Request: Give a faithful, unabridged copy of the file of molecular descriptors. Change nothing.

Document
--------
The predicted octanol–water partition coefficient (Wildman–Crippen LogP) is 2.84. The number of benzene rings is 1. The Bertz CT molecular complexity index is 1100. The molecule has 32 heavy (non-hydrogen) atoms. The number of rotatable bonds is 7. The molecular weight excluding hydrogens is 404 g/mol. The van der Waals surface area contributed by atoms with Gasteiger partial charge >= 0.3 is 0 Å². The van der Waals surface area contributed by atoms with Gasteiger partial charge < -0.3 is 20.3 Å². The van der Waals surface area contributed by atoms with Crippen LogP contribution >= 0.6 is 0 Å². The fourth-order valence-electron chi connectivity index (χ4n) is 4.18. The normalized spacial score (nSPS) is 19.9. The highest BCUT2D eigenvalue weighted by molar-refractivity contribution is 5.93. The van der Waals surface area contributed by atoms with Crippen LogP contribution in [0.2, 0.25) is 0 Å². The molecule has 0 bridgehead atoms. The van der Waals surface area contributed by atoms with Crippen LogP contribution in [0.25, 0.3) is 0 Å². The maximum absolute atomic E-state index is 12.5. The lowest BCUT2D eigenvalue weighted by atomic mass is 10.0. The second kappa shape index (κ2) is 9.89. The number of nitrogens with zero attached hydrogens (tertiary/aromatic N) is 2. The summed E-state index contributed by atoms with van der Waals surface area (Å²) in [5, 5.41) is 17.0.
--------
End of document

The predicted octanol–water partition coefficient (Wildman–Crippen LogP) is 2.84. The number of benzene rings is 1. The Bertz CT molecular complexity index is 1100. The molecule has 32 heavy (non-hydrogen) atoms. The number of rotatable bonds is 7. The molecular weight excluding hydrogens is 404 g/mol. The van der Waals surface area contributed by atoms with Gasteiger partial charge >= 0.3 is 0 Å². The van der Waals surface area contributed by atoms with Gasteiger partial charge < -0.3 is 20.3 Å². The van der Waals surface area contributed by atoms with Crippen LogP contribution >= 0.6 is 0 Å². The fourth-order valence-electron chi connectivity index (χ4n) is 4.18. The normalized spacial score (nSPS) is 19.9. The highest BCUT2D eigenvalue weighted by molar-refractivity contribution is 5.93. The van der Waals surface area contributed by atoms with Crippen LogP contribution in [0.2, 0.25) is 0 Å². The molecule has 0 bridgehead atoms. The van der Waals surface area contributed by atoms with Crippen LogP contribution in [0.25, 0.3) is 0 Å². The maximum absolute atomic E-state index is 12.5. The lowest BCUT2D eigenvalue weighted by atomic mass is 10.0. The second kappa shape index (κ2) is 9.89. The number of nitrogens with zero attached hydrogens (tertiary/aromatic N) is 2. The summed E-state index contributed by atoms with van der Waals surface area (Å²) in [5, 5.41) is 17.0.